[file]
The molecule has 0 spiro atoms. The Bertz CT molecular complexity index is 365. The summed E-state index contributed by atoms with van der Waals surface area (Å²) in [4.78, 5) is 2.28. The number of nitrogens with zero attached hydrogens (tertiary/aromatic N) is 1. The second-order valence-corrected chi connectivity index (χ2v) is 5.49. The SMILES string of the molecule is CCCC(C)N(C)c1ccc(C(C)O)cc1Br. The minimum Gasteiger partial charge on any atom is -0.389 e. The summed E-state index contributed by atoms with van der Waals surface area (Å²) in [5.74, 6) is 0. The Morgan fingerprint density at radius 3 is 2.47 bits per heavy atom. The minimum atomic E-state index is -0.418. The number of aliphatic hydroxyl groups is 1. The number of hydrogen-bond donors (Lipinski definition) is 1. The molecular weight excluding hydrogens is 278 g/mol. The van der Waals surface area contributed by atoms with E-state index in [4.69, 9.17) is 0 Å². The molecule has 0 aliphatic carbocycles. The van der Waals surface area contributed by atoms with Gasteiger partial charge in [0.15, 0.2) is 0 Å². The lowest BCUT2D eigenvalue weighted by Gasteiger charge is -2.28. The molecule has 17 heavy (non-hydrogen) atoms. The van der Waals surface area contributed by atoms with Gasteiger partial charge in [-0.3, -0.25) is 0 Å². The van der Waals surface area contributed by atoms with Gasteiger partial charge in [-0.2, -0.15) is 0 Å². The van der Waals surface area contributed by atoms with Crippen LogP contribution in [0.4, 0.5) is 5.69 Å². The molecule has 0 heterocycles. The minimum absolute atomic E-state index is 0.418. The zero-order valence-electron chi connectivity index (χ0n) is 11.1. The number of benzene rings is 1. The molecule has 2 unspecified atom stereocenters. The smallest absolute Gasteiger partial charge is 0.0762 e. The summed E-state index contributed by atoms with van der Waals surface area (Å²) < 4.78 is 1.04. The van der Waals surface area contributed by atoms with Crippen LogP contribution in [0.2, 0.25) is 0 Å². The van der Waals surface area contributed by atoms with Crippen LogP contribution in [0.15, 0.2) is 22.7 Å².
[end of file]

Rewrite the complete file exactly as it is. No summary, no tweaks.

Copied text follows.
The molecule has 0 spiro atoms. The Bertz CT molecular complexity index is 365. The summed E-state index contributed by atoms with van der Waals surface area (Å²) in [4.78, 5) is 2.28. The number of nitrogens with zero attached hydrogens (tertiary/aromatic N) is 1. The second-order valence-corrected chi connectivity index (χ2v) is 5.49. The SMILES string of the molecule is CCCC(C)N(C)c1ccc(C(C)O)cc1Br. The minimum Gasteiger partial charge on any atom is -0.389 e. The summed E-state index contributed by atoms with van der Waals surface area (Å²) in [5.74, 6) is 0. The Morgan fingerprint density at radius 3 is 2.47 bits per heavy atom. The minimum atomic E-state index is -0.418. The number of aliphatic hydroxyl groups is 1. The number of hydrogen-bond donors (Lipinski definition) is 1. The molecular weight excluding hydrogens is 278 g/mol. The van der Waals surface area contributed by atoms with E-state index in [4.69, 9.17) is 0 Å². The molecule has 0 aliphatic carbocycles. The van der Waals surface area contributed by atoms with Gasteiger partial charge in [0.15, 0.2) is 0 Å². The lowest BCUT2D eigenvalue weighted by Gasteiger charge is -2.28. The molecule has 17 heavy (non-hydrogen) atoms. The van der Waals surface area contributed by atoms with Gasteiger partial charge in [-0.3, -0.25) is 0 Å². The van der Waals surface area contributed by atoms with Gasteiger partial charge in [-0.2, -0.15) is 0 Å². The van der Waals surface area contributed by atoms with Crippen LogP contribution in [0.4, 0.5) is 5.69 Å². The molecule has 0 heterocycles. The minimum absolute atomic E-state index is 0.418. The zero-order valence-electron chi connectivity index (χ0n) is 11.1. The number of benzene rings is 1. The molecule has 2 unspecified atom stereocenters. The smallest absolute Gasteiger partial charge is 0.0762 e. The summed E-state index contributed by atoms with van der Waals surface area (Å²) < 4.78 is 1.04. The van der Waals surface area contributed by atoms with Crippen LogP contribution in [0.2, 0.25) is 0 Å². The van der Waals surface area contributed by atoms with Crippen LogP contribution in [0.15, 0.2) is 22.7 Å².